Elizabeth Garrett Named Fellow of Prestigious Academy



Tuesday, Oct 18, 2011

USC Provost and Law Professor is an authority on direct democracy

-By Carl Marziali

Elizabeth Garrett, USC provost and USC Gould School of Law professor, has been elected to The American Academy of Political and Social Science (AAPSS), a prestigious honor shared by only three other USC scholars, and will be inducted as a Harold Lasswell Fellow.

Garrett was chosen “in recognition of the contributions you have made to the progress of the social sciences and to communicating that understanding beyond your own discipline,” said academy president Douglas S. Massey in a letter announcing Garrett’s election.

“Provost Garrett’s scholarship addresses significant social problems in creative and meaningful ways,” said USC president C. L. Max Nikias. “This prestigious honor is certainly well-deserved, and everyone at USC warmly salutes her stellar leadership in the areas of political and social science.”

Garrett is the Frances R. and John J. Duggan Professor of Law, Political Science and Public Policy at the USC Gould School of Law. She holds joint appointments at the USC Dornsife College of Letters, Arts and Sciences and the USC School of Policy, Planning, and Development, as well as a courtesy appointment at the USC Annenberg School for Communication & Journalism.

She is one of the leading authorities on the study of direct democracy, including initiatives, referenda and recalls.

“Her rigorous analysis of the institution of government is required reading for those studying the legislative process, whether it be done at the national, state or local level. She draws on insights from law, political science and economics to offer a better understanding of the processes by which laws are made,” said USC Law Dean Robert K. Rasmussen.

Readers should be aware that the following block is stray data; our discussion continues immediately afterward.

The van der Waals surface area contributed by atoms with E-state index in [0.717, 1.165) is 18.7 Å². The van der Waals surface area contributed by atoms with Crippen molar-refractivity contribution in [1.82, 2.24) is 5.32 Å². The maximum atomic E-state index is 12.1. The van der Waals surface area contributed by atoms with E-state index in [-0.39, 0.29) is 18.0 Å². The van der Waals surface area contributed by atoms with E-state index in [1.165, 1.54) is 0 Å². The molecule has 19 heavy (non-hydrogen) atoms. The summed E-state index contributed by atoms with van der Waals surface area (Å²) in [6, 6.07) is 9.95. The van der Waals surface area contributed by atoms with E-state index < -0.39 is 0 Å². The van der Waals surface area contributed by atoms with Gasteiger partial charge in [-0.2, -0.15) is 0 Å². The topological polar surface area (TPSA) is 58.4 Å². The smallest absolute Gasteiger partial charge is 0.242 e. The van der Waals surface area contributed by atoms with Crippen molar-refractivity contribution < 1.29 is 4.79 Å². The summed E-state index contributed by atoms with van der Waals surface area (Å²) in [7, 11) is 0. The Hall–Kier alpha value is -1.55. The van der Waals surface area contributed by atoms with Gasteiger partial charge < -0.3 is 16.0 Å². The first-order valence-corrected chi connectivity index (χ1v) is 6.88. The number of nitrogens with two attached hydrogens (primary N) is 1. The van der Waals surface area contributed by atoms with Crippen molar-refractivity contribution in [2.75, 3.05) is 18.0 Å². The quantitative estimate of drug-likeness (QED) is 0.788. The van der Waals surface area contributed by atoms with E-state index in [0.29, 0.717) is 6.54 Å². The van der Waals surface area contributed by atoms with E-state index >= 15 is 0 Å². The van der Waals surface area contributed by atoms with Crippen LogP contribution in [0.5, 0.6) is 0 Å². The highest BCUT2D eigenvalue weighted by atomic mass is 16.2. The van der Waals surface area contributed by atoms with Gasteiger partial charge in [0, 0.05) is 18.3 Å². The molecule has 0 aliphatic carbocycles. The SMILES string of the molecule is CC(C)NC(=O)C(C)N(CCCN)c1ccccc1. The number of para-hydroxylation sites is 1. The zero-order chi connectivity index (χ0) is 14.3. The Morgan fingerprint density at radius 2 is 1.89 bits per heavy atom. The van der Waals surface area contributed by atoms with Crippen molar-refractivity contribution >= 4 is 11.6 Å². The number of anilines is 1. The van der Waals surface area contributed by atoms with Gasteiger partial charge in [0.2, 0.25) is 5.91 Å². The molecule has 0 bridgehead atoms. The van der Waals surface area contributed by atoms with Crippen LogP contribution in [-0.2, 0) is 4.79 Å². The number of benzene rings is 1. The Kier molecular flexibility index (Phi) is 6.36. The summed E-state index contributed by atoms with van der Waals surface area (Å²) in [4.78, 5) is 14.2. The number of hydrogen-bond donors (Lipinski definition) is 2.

Garrett’s scholarship also has identified “framework legislation” as a specific kind of federal law that shapes many key policies at the national level. She is one of the country’s leading experts on statutory interpretation and the role of institutions -– judicial, legislative and administrative -– in shaping the interpretive process.

Her recent article on Justice Thurgood Marshall’s jurisprudence on law and politics was cited in both the majority opinion and the dissent in the Supreme Court’s 2010 case of Citizens United v. Federal Election Commission.

In 2009, she was appointed to serve as a member of the California Fair Political Practices Commission. In 2005, George W. Bush appointed her to the bipartisan President’s Panel on Federal Tax Reform.

Before joining the USC faculty in 2003, Garrett was a professor of law at The University of Chicago, where she also served as deputy dean for academic affairs. She has been a visiting professor at Harvard Law School, the University of Virginia School of Law and Central European University in Budapest.

Before entering academics, Garrett clerked for Justice Marshall on the United States Supreme Court and served as legal counsel and legislative director for Sen. David L. Boren (D-Okla.).

Garrett also has served as co-director of the USC-Caltech Center for the Study of Law and Politics. She has authored more than 50 published chapters and articles analyzing budget policy, campaign finance laws, courts and political parties, among other topics.

In becoming an AAPSS fellow, Garrett joins University Professor Manuel Castells, University Professor Geoffrey Cowan and Provost Professor Lee Epstein.

The academy was founded in Philadelphia in 1889 to promote progress in the social sciences. Past officers include Woodrow Wilson and Herbert Hoover. It is best known for its influential journal, The ANNALS.